Choosing a rabbit veterinarian

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It is important that you go to a rabbit-knowledgeable veterinarian for any medical issues with your rabbit. While many veterinarians may be very good at treating cats and dogs, they may not be knowledgeable in exotic care as rabbits are not usually among the species covered in veterinary medical school. Rabbit physiology and tolerance to medications is very different than cats and dogs and cannot be treated in the same manner. Incorrect treatment can easily be fatal.

If you cannot find a rabbit-savvy veterinarian within a reasonable distance, find a dog/cat veterinarian that will be willing to consult a specialist over the phone to properly diagnose and treat your rabbit. Otherwise, it may be wise to reconsider pet rabbit ownership if no acceptable nearby resources are available.

Questions to ask

The following are some questions you can ask your potential veterinarian to see if they are well-qualified to treat rabbits:

  • Do you treat rabbits?
  • Approximately how many rabbits do you see a year?
  • What percentage of the rabbits you see are indoor companions? Outdoor pets? Show/livestock animals? Veterinarians that often see rabbits as livestock will usually recommend euthanasia for any ill rabbit. If you see this type of veterinarian, you will most likely have to do a lot of educating about your rabbit’s role in your family and the lengths to which you are willing to go to keep him healthy.
  • What is the best way to prevent GI stasis? The answer is to provide unlimited hay, brush often, and give plenty of exercise.
  • What diagnostic tools and treatments do you usually use for GI slowdowns? What is your success rate? Surgery should be a last resort. X-rays should be taken if an obstruction is suspected. Motility drugs such as Reglan and Propulsid should only be prescribed if no obstructions are found. A good veterinarian will suggest supportive measures such as subcutaneous fluids, abdominal massage, and keeping the rabbit warm. Rabbits that need to syringe-fed should be given Critical Care, canned pumpkin (100% pumpkin only, not pie filling), a softened pellet mixture, Ensure or Deliver 2.0, baby foods, or some combination of these. The vet may also suggest oral fluids including Pedialyte or Gatorade. Pain medication such as Metacam and Banamine can also be appropriate.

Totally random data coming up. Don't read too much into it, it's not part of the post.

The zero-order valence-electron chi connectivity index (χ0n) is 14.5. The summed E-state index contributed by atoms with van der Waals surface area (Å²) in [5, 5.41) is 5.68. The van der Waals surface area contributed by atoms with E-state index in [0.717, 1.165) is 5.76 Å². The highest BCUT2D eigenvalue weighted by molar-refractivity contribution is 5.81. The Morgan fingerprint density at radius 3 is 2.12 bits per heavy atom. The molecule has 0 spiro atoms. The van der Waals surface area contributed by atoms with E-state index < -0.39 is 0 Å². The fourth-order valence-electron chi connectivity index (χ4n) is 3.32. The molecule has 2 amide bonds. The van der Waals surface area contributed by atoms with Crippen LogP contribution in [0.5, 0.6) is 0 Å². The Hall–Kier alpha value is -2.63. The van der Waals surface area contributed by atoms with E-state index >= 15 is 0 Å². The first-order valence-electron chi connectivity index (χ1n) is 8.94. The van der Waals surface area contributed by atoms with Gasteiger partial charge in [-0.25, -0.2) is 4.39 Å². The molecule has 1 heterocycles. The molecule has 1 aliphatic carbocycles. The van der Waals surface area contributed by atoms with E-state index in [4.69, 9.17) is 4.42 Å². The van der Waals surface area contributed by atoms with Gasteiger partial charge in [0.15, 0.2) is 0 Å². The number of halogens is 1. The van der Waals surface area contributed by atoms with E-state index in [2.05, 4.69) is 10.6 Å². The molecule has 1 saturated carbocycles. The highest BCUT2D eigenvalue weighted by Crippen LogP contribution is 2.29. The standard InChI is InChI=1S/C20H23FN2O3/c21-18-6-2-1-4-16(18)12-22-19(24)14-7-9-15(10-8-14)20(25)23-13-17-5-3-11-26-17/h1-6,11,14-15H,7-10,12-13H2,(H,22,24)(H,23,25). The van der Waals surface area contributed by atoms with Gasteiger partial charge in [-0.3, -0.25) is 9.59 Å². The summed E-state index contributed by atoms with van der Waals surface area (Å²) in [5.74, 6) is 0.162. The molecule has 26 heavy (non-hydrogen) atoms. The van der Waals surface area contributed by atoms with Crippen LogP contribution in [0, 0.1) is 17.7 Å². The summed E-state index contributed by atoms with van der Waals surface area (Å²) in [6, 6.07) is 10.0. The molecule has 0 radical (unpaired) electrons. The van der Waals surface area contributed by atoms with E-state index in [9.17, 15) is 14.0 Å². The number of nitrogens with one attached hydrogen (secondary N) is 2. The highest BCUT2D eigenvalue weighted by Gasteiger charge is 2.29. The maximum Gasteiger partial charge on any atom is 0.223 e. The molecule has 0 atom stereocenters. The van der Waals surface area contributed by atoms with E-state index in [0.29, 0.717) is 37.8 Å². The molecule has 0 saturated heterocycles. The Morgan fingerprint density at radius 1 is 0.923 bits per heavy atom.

• What types of surgery have you performed on rabbits? What is your success rate? What type of anesthetic do you use for rabbits?
  • Should rabbits be fasted before surgery? The answer is no; rabbits should never be fasted as they cannot vomit.
  • Are you available for after-hours emergencies?

Rabbit veterinarian listings

Worldwide

United States

United Kingdom

Financial assistance

In the case that you are unable to obtain enough money due to extenuating circumstances, can provide a proof of income, and are still willing to take your pet to the veterinarian, explain your financial situation to the vets that you contact and see if you can mutually work something out. Often, vets may have some sort of charitable account or will be able to work out a payment plan for you. Otherwise, contact local shelters and rescues to see if they can help subsidize your bill or direct you to a fund that will.

See the links below for more information about organizations that can help with medical costs.

Vet-to-vet consultations

In the case that you have no local rabbit-savvy vets available, an amenable local non-rabbit-savvy vet can instead call one of the listed veterinarians below for a consultation to help diagnose your sick rabbit.

Some of these professionals charge a fee for consultations, and others do not. It will be up to your veterinarian to ask in advance.

Do not try to contact these veterinarians yourself. These veterinarians will only speak to another veterinary professional as a professional courtesy.

Further reading

Below are some experiences showing why it is important to find a rabbit-savvy vet.

  • RabbitRescue & Rehab, Thump, February 2010, Jane O’Wyatt, Robert’s Near-Spay Experience (page 8)

See also

References

  1. 1.0 1.1 House Rabbit Society, Sources of Medical Advice
  2. Referred by /u/adricat
  3. From Kathy Smith's "Rabbit Health in the 21 st Century (Second Edition)" via Lagomorphs.com